The actions taken by the previous administration set back the progress our country made with environmental laws like the Clean Water Act and the National Environmental Policy Act. The Biden administration is prioritizing making NEPA, a law that gives communities and tribes the opportunity to review federal infrastructure projects —like dams — before they’re built, a tool for combatting climate change. The administration intends to use NEPA to combat climate change by allowing more complete environmental studies to take place prior to federal projects that may impact communities and their environments. In addition, the Council on Environmental Quality announced that it is rescinding its Draft National Environmental Policy Act Guidance on Consideration of Greenhouse Gas Emissions, which sought to weaken considerations of greenhouse gases from federal infrastructure projects by allowing more readily available use of qualitative analyses, instead of data driven quantitative analysis. The Biden administration’s toughest, yet most important, rollback will be the Clean Water Act changes made by the previous administration. Specifically, the definition of “waters of the U.S.” (WOTUS) will be the most contentious topic and may eventually become one of the administration’s first tests for the conservative led Supreme Court.
Improve protection and management of the nation’s floodplains
Climate change has normalized more frequent and intense weather events. The fallout of these events causes billions of dollars of damage to property and devastates communities. American Rivers recommends the administration and Congress promote equitable, integrated flood management and prioritize nature-based approaches to managing floods. One step that Congress and President Biden can take to ensure that infrastructure investments are resilient to climate change is to pass H.R. 481, the Flood Resiliency and Taxpayer Savings Act of 2021, which would enact the Federal Flood Risk Management Standard in law. With a substantial infrastructure bill in the works, it’s very important that infrastructure projects are not placed in the floodplain and are designed to be resilient to future floods. Integrating resilience and sustainability with flood management, and prioritizing nature-based solutions would promote economic and environmentally friendly solutions, and it is first step in safeguarding our future against a climate-changed reality.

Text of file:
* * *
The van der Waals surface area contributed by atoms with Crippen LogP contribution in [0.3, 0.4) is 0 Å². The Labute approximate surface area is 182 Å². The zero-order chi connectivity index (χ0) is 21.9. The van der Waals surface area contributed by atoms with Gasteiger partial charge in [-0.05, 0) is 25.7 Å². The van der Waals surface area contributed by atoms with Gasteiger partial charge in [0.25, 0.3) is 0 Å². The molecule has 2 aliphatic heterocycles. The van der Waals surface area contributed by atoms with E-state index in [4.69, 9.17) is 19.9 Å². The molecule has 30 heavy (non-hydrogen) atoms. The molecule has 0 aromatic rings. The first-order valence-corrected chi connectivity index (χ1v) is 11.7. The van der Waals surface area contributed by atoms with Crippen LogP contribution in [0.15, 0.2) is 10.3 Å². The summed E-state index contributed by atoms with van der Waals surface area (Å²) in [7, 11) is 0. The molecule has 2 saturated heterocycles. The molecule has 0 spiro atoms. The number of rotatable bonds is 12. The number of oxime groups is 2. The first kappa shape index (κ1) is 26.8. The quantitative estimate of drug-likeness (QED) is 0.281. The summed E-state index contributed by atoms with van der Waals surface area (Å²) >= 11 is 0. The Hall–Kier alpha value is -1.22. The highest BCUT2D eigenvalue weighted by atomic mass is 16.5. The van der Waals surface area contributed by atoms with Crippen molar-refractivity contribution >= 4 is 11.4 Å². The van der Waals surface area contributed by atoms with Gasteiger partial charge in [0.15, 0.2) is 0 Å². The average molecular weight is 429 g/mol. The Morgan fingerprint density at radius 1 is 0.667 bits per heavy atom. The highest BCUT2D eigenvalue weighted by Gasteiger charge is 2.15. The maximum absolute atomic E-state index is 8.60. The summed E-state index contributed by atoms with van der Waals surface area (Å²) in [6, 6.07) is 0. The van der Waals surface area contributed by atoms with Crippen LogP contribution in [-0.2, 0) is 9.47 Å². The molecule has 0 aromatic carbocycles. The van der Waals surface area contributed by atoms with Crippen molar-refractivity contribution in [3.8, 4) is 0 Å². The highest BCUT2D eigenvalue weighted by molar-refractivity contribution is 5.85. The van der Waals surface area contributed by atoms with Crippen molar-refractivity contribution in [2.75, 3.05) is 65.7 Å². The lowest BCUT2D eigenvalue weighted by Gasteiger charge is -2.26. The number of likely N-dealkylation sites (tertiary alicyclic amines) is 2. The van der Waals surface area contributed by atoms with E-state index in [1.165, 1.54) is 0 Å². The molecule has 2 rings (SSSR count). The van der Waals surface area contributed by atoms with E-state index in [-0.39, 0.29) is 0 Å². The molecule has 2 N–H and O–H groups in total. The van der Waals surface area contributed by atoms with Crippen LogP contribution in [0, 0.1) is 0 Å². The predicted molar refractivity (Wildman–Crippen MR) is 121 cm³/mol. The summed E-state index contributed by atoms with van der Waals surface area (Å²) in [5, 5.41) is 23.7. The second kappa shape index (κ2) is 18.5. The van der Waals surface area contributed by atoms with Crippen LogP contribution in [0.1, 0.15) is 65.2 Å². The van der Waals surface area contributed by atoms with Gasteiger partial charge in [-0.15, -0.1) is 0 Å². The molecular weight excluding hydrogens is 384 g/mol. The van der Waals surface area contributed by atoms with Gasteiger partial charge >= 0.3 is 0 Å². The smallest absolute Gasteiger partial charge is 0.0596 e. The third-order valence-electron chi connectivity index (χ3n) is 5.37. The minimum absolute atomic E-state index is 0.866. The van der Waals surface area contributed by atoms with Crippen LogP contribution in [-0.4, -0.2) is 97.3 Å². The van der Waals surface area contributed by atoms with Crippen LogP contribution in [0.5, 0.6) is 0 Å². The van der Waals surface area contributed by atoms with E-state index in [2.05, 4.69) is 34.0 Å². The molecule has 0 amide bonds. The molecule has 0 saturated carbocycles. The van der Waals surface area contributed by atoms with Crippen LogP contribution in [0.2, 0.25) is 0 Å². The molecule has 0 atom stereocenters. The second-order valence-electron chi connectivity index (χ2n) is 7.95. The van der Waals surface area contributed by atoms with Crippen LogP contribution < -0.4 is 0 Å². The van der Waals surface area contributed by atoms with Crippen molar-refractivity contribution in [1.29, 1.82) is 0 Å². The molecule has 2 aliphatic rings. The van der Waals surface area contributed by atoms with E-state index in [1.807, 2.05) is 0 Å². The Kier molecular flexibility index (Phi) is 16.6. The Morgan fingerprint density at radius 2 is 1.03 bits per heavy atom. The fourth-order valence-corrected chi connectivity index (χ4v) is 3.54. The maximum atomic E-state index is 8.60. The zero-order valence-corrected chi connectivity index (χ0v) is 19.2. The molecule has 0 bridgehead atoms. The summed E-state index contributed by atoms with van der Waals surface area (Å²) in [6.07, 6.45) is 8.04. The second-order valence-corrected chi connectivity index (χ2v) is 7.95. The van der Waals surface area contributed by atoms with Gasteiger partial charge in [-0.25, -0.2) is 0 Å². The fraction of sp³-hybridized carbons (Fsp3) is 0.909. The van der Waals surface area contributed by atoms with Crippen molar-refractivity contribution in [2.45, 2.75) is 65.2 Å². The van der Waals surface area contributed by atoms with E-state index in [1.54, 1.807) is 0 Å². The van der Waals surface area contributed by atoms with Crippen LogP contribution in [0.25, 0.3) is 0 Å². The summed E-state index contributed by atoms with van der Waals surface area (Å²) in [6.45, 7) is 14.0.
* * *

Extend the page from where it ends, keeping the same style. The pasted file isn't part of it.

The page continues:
Launch a national initiative to prioritize and fund dam removals
In a show of bipartisanship, Congressmen Earl Blumenauer (D-OR) and Mike Simpson (R-ID) have spearheaded a $33 billion effort to restore the salmon of the Snake River — which American Rivers named America’s Most Endangered River of 2021 — give Native American tribes a louder voice and draw investment for the region’s infrastructure. The Columbia Basin Initiative has many provisions, but what stands out is the plan to remove four federally owned dams on the lower Snake River in eastern Washington to save salmon from extinction, while also honoring tribal treat rights and culture. Congressmen Blumenauer and Simpson plan to pitch the idea as a part of a Biden infrastructure package.
Increase protection of Wild and Scenic Rivers